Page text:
Child Support Calculation


I found this on the NC Dept of Health and Human Web site. NC Child support guidelines…

Does this apply? Certainly looks like it…

Thanks for any input.

  1. Potential or Imputed Income. If either parent is voluntarily unemployed or underemployed to the extent that the parent cannot provide a minimum level of support for himself or herself and his or her children when he or she is physically and mentally capable of doing so, and the court finds that the parent’s voluntary unemployment or underemployment is the result of a parent’s bad faith or deliberate suppression of income to avoid or minimize his or her child support obligation, child support may be calculated based on the parent’s potential, rather than actual, income. Potential income may not be imputed to a parent who is physically or mentally incapacitated or is caring for a child who is under the age of three years and for whom child support is being determined. The amount of potential income imputed to a parent must be based on the parent’s employment potential and probable earnings level based on the parent’s recent work history, occupational qualifications and prevailing job opportunities and earning levels in the community. If the parent has no recent work history or vocational training, potential income should not be less than the minimum hourly wage for a 40-hour work week.


Dear waterski:

Greetings. Yes, that is appropriate, BUT, before the court will impute her income, you will need to prove that she has voluntarily depressed her income in bad faith. I think that you will have a problem with the bad faith portion of this. Thank you.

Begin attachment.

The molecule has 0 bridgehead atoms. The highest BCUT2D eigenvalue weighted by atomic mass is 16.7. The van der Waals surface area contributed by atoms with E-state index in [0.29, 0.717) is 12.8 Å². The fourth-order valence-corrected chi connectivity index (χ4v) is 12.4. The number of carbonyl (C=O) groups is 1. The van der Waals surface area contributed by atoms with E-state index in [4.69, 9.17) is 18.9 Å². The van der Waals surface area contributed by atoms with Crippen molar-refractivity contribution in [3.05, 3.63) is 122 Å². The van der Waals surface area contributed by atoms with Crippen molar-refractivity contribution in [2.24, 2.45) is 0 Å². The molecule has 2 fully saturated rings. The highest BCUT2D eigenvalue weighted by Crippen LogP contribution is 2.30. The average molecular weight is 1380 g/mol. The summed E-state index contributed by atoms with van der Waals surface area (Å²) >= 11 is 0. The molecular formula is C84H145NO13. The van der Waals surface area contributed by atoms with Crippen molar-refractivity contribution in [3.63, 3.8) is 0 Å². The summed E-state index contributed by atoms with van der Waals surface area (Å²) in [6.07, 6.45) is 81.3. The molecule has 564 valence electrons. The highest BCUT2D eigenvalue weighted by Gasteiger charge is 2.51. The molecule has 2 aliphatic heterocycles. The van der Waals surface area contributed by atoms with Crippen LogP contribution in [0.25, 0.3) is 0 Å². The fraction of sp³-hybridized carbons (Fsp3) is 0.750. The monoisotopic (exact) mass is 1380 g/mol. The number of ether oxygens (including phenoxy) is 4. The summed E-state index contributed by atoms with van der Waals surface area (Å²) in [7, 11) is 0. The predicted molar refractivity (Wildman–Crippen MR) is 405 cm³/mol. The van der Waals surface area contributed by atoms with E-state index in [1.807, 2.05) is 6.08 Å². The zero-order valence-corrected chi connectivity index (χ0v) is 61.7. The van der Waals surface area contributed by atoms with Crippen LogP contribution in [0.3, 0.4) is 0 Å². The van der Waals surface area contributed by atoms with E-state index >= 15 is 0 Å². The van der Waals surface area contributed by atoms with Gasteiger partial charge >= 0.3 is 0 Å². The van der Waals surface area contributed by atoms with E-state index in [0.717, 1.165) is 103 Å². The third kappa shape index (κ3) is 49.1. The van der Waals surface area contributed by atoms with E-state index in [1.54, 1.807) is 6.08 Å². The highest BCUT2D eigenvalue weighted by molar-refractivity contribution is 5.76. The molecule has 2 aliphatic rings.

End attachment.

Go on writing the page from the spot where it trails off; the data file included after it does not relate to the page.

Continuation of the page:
Janet L. Fritts
Attorney with Rosen Law Firm

4101 Lake Boone Trail, Suite 500
Raleigh, North Carolina 27607
919.787.6668 main phone
919.256.1665 direct fax

10925 David Taylor Drive, Suite 100
Charlotte, North Carolina 28262
704.644.2831 main voice
704.307.4595 main fax

1829 East Franklin Street, Bldg 600
Chapel Hill, NC 27514
919.321.0780 main phone
919.787.6668 main fax


The response posted above is based upon the limited factual information made available and is not intended as a full and complete response to the question. The only reliable manner to obtain complete and adequate legal advice is to consult with an attorney, fully explain your situation, and allow the attorney sufficient opportunity to research the applicable law and facts required to render an accurate opinion. The basic information provided above is intended as a public service but a full discussion with an attorney should be undertaken before taking any action.


Hey Janet,

I’m back for one question… We have Joint custody of our son. The last year my ex worked full time as a dental hygenist she earned $52,000 in 11 months during 2000, before quitting in December at 8 months pregnant. By her choice, she is now only working part time, 3 days a week.

In calculating Child support using worksheet B, can I use her monthly gross from 2000 as her earning potential or do I have to use what she has elected to earn now?

Is there a statue I can refer to?

Thanks for your help